A Note on Purpose, Values, and Mission

Obligatory nod to the "climbing the mountain" company mission metaphor.

Obligatory nod to the "climbing the mountain" company mission metaphor.

I've spent a big chunk time the past couple weeks working on big picture RevBoss stuff -- mission, purpose, values, culture, etc.  I think about these things on an ongoing basis, so it has been enjoyable writing everything down and getting the team involved in the process. 

I started a team process with a couple whiteboard sessions and then a professionally moderated workshop in March in which we discussed personal values, career goals, and whatnot. I've been surprised by the organic nature of the process -- the team and I have been very honest with each other vis a vis our expectations from RevBoss and the things that we care about.  I was so surprised by how easily it has started coming together that I began to wonder if I wasn't properly managing this process or thinking about it the wrong way or whatever.

To check myself, this morning I dug up a culture deck that I built while running my last company, Argyle Social.  We did a lot of things right and a lot of things wrong at Argyle, but I think most of my former employees would agree that we did a very good job fostering a great company culture.  So I was surprised to see that the culture deck that Adam and I presented to the team wasn't very good -- full of platitudes, half-baked goals, and blah blah blah.

This lead me to consider a few things:

  • Leadership frames and reflects the culture, but it is really the team that defines it.  Adam and I built an OK deck and started a conversation, but the great people we hired at Argyle actually created the culture.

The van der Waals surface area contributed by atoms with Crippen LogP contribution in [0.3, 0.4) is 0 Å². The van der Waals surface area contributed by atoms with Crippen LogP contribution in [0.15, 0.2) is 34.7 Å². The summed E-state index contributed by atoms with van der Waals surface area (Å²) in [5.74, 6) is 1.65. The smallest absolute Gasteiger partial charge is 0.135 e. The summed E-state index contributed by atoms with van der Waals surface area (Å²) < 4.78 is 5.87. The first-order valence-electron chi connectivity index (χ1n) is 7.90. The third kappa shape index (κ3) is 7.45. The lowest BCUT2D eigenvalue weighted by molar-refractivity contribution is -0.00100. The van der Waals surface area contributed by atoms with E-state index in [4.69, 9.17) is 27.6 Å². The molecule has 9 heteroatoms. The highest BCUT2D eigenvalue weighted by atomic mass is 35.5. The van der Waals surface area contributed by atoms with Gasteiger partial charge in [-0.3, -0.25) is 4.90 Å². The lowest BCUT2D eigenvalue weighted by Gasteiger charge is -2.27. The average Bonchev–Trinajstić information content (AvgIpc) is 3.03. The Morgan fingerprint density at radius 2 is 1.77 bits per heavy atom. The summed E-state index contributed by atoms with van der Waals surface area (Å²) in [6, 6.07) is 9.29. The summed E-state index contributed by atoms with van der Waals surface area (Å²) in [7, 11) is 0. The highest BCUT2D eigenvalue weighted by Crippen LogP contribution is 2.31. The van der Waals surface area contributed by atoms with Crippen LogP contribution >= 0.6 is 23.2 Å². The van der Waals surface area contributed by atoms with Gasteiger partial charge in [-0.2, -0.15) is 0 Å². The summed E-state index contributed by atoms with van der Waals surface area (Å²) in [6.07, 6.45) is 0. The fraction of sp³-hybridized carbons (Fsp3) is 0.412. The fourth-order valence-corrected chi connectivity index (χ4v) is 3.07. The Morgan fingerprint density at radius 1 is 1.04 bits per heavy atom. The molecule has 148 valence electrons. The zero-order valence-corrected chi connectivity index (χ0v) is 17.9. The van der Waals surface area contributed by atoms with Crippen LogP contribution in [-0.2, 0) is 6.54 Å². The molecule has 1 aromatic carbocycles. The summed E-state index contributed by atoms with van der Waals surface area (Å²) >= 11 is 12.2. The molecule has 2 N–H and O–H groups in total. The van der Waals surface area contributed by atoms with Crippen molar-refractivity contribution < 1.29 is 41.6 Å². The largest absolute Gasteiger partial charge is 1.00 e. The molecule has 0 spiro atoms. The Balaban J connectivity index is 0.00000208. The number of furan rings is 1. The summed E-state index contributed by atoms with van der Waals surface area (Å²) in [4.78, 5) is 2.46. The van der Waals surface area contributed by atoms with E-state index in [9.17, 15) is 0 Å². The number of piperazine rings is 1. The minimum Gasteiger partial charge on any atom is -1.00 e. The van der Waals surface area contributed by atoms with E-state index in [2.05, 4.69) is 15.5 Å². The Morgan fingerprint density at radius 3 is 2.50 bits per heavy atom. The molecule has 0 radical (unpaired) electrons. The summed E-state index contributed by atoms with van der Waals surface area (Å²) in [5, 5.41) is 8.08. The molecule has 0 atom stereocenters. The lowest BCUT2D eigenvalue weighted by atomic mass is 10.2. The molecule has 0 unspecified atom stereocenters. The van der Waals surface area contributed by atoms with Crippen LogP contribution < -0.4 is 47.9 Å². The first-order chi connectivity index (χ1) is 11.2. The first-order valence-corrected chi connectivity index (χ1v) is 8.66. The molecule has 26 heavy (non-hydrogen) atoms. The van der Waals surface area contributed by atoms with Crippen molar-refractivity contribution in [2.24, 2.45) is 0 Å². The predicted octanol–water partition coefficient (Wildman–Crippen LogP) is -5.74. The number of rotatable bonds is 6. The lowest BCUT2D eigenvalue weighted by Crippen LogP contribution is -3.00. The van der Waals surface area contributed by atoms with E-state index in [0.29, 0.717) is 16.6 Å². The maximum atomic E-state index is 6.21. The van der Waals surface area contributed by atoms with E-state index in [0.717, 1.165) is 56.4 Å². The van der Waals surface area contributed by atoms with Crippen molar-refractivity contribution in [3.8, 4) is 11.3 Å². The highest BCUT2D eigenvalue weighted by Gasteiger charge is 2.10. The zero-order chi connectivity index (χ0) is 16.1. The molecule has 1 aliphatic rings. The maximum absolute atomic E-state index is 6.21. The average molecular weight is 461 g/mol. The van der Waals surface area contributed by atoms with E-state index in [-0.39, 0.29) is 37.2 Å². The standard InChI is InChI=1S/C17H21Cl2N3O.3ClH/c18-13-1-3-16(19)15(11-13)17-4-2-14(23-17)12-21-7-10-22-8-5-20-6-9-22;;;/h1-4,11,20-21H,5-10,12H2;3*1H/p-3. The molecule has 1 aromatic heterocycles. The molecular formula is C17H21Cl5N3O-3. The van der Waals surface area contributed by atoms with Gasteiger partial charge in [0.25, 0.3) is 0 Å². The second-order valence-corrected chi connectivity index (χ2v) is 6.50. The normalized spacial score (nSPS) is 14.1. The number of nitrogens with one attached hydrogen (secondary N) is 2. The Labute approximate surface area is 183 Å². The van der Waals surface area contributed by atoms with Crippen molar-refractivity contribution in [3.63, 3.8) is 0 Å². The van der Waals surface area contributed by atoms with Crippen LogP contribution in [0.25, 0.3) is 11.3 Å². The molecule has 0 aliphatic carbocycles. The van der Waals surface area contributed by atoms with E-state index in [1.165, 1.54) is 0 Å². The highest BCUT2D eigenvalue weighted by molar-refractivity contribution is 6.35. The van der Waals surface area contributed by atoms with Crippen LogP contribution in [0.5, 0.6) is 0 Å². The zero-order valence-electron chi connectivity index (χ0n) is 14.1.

• Culture, purpose, values, etc. should map to things that the culture- and value-creators (e.g. your employees and your customers) care about, not your investors or the market or whatever else.  Argyle's purpose was to become the dominant mid-market social media blah blah blah...at which employees stop listening because this stuff doesn't really change their day-to-day life in a meaningful way.  (And Argyle obviously fell far short of this lofty, shitty purpose.)
  • Any attempt to define culture and values should be incredibly honest and personal, not copied from the Netflix Freedom & Responsibility Culture deck.  I think we were mostly honest with ourselves at Argyle...but I also remember not spending very much time on the process, maybe a coffee chat or two.  And the quality of the document we created doesn't reflect much rigor.

So it has been interesting working through this process a 2nd time with a new company at RevBoss.  I'll share what we come up with in a few weeks.